Mboma the centre of attention this weekend 

Christine Mboma in action. File photo

Christine Mboma will be the centre of attention at Athletics Namibia’s Senior National Championships, which will take place at Windhoek Independence Stadium tomorrow and Saturday.

Mboma’s coach, Henk Botha, yesterday confirmed that she will compete as she tries to reach the qualifying mark for this year’s Paris Olympics.

Mboma had a poor start to the season last weekend when she came eighth in the 100m at the Kip Keino Classic in Nairobi, because she lost concentration when she thought she had pulled a muscle.

“She told me her lane number came off her left thigh, and she then thought her upper muscle went, because she felt something. When she realised this she was in a bit of shock, and then the race went away from her,” Botha said last weekend.

This has derailed Mboma’s plans, and with time and events running out to qualify for this year’s Paris Olympics, she has now entered the national champs, although she will be running in her favoured 200m event only, Botha said.

If she can come close to her best form she should comfortably be able to qualify for the Olympics.

Her Namibian 200m record time of 21,78, which she set in Zurich in 2021, is well within the Olympic qualifying time of 22,57 seconds, while she should also easily reach the qualifying mark of 24 seconds for the Athletics Championships in Cameroon in June.

Apart from Mboma, none of Namibia’s other women athletes who will be in action this weekend have come close to Olympics qualification, while only sprinter Ndawana Haitembu has reached the African 200m qualifying mark of 24 seconds with a time of 23,97.

Namibia’s men athletes also have a long way to go if they hope to qualify for the Olympics.

In the men’s sprints Gilbert Hainuca is the favourite, with the season’s fastest times in both the 100m and 200m.

His 100m time of 10,29 seconds is, however, still outside the African qualifying time of 10,20, and although he has a personal best time of 10,16 seconds which he ran two years ago, it’s unlikely that he will make the Olympic qualifying time of 10 seconds.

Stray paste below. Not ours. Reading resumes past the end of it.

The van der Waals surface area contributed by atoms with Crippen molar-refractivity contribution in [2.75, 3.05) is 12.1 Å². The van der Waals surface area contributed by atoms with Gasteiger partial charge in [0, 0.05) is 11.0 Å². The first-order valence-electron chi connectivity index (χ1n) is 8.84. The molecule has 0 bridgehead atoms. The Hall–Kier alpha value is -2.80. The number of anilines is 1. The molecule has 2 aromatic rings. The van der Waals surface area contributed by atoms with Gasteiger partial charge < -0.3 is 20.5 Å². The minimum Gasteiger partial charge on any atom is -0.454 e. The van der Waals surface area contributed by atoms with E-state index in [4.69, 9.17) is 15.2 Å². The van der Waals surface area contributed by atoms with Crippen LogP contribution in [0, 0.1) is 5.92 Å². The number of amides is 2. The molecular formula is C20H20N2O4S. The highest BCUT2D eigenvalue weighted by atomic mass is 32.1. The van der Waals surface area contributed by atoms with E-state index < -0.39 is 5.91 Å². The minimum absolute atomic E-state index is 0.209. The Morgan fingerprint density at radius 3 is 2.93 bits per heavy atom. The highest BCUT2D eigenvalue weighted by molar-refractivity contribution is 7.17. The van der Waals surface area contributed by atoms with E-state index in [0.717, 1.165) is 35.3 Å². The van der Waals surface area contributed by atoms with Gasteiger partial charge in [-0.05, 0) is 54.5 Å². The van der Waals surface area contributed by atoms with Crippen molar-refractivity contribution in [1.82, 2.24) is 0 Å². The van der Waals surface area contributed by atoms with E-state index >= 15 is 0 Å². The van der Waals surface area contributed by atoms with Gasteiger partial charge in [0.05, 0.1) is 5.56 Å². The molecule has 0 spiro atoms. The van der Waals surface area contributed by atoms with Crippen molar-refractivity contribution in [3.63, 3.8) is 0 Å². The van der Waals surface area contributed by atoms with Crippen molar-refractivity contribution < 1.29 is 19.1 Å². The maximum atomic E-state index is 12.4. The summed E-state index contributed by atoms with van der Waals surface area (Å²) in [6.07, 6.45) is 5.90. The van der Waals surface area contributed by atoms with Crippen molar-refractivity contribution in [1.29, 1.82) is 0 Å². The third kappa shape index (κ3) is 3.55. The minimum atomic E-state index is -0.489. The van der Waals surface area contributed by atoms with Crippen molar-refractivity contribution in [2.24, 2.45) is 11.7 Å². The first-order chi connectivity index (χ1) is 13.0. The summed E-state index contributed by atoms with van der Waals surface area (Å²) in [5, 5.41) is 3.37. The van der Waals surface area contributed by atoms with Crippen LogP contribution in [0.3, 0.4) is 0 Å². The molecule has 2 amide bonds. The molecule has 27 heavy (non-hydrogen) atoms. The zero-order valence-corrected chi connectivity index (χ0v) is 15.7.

In the 200m Hainuca reached the African qualifying time of 21,00 with a time of 20,78 this season, but he is still quite some way off the Olympic mark of 20,16 seconds.

Other sprinters who could come into contention for medals include Elvis Gaseb, Elton Hoeseb, Hatago Murere and Mahhad Bock.

The men’s 400m should see an exciting race, with several athletes in contention of making the African Champs qualifying time of 46,50 seconds.

Elvis Gaseb has reached that mark with the season’s fastest time of 46,10, while Mahhad Bock also reached that mark with a time of 46,30.

Several other athletes are within reach of the African mark, including Elton Hoseb with a season’s best of 46,50, Andre Retief with 46,74, Lutahezi Dux with 46,70, Ivan Geldenhuys with 47,24, and Gift Masahu with a time of 47,30.

Bok set the national record of 45,80 seconds two years ago, but it’s still slightly off the Olympic qualifying time of 45,00.

David Dam is the favourite in the men’s 800m with a season’s best time of 1:47,50, which is just outside the African mark of 1:47,30, and within striking range of Daniel Nghipandulwa’s national record of 1:46,62, although it’s still some way off the Olympic mark of 1:44,70.

In the field events, long jumper Lionel Coetzee, discus thrower Ryan Williams, and shot-putter Cornelius Kuhn have all reached the African mark and will start as favourites, but they are still some way off the Olympics qualifying standard.

Coetzee, has the best chance though, after he broke Stephan Louw’s longstanding Namibian record last year with a jump of 8,27m, which is exactly the same as the Olympics qualifiyng mark.

Williams broke his own Namibian record with a mark of 61,15m two years ago, while he has a personal best of 55,42 this season, which is within the African mark of 53,50m, but quite far from the Olympic mark of 67,20m.

Cornelius Kuhn earlier this year equalled the Namibian shot-put record of 17,10m which is within the African mark of 16,80m, but outside the Olympic mark of 21,50m.

Stay informed with The Namibian – your source for credible journalism. Get in-depth reporting and opinions for only N$85 a month. Invest in journalism, invest in democracy –
Subscribe Now!

Latest News